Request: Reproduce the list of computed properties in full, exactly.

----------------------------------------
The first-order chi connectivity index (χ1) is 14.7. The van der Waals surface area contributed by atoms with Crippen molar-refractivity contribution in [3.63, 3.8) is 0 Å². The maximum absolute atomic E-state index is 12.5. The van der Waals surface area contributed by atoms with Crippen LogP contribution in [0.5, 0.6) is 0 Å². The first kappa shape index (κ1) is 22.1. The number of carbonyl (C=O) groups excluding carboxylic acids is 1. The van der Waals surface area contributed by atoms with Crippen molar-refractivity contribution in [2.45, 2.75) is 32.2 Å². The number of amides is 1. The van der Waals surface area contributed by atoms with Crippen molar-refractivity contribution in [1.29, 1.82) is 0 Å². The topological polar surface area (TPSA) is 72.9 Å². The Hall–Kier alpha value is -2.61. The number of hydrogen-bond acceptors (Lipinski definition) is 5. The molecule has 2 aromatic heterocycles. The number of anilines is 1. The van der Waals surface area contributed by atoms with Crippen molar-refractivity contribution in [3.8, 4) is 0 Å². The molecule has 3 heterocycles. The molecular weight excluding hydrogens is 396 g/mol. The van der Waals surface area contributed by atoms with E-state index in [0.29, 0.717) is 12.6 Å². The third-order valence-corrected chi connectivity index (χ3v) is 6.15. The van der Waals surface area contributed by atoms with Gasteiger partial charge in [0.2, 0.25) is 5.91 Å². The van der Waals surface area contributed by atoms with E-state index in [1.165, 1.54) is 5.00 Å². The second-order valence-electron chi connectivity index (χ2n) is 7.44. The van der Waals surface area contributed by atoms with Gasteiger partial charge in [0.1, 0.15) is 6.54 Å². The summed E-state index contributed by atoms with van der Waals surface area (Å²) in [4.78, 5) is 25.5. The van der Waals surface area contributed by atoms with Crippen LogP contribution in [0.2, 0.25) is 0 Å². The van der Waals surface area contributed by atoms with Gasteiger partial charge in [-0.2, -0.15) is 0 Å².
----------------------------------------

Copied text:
The first-order chi connectivity index (χ1) is 14.7. The van der Waals surface area contributed by atoms with Crippen molar-refractivity contribution in [3.63, 3.8) is 0 Å². The maximum absolute atomic E-state index is 12.5. The van der Waals surface area contributed by atoms with Crippen LogP contribution in [0.5, 0.6) is 0 Å². The first kappa shape index (κ1) is 22.1. The number of carbonyl (C=O) groups excluding carboxylic acids is 1. The van der Waals surface area contributed by atoms with Crippen molar-refractivity contribution in [2.45, 2.75) is 32.2 Å². The number of amides is 1. The van der Waals surface area contributed by atoms with Crippen molar-refractivity contribution in [1.29, 1.82) is 0 Å². The topological polar surface area (TPSA) is 72.9 Å². The Hall–Kier alpha value is -2.61. The number of hydrogen-bond acceptors (Lipinski definition) is 5. The molecule has 2 aromatic heterocycles. The number of anilines is 1. The van der Waals surface area contributed by atoms with Crippen molar-refractivity contribution in [3.8, 4) is 0 Å². The molecule has 3 heterocycles. The molecular weight excluding hydrogens is 396 g/mol. The van der Waals surface area contributed by atoms with E-state index in [0.29, 0.717) is 12.6 Å². The third-order valence-corrected chi connectivity index (χ3v) is 6.15. The van der Waals surface area contributed by atoms with Gasteiger partial charge in [0.2, 0.25) is 5.91 Å². The van der Waals surface area contributed by atoms with E-state index in [1.165, 1.54) is 5.00 Å². The second-order valence-electron chi connectivity index (χ2n) is 7.44. The van der Waals surface area contributed by atoms with Gasteiger partial charge in [0.1, 0.15) is 6.54 Å². The summed E-state index contributed by atoms with van der Waals surface area (Å²) in [4.78, 5) is 25.5. The van der Waals surface area contributed by atoms with Crippen LogP contribution in [0.2, 0.25) is 0 Å². The van der Waals surface area contributed by atoms with Gasteiger partial charge in [-0.2, -0.15) is 0 Å².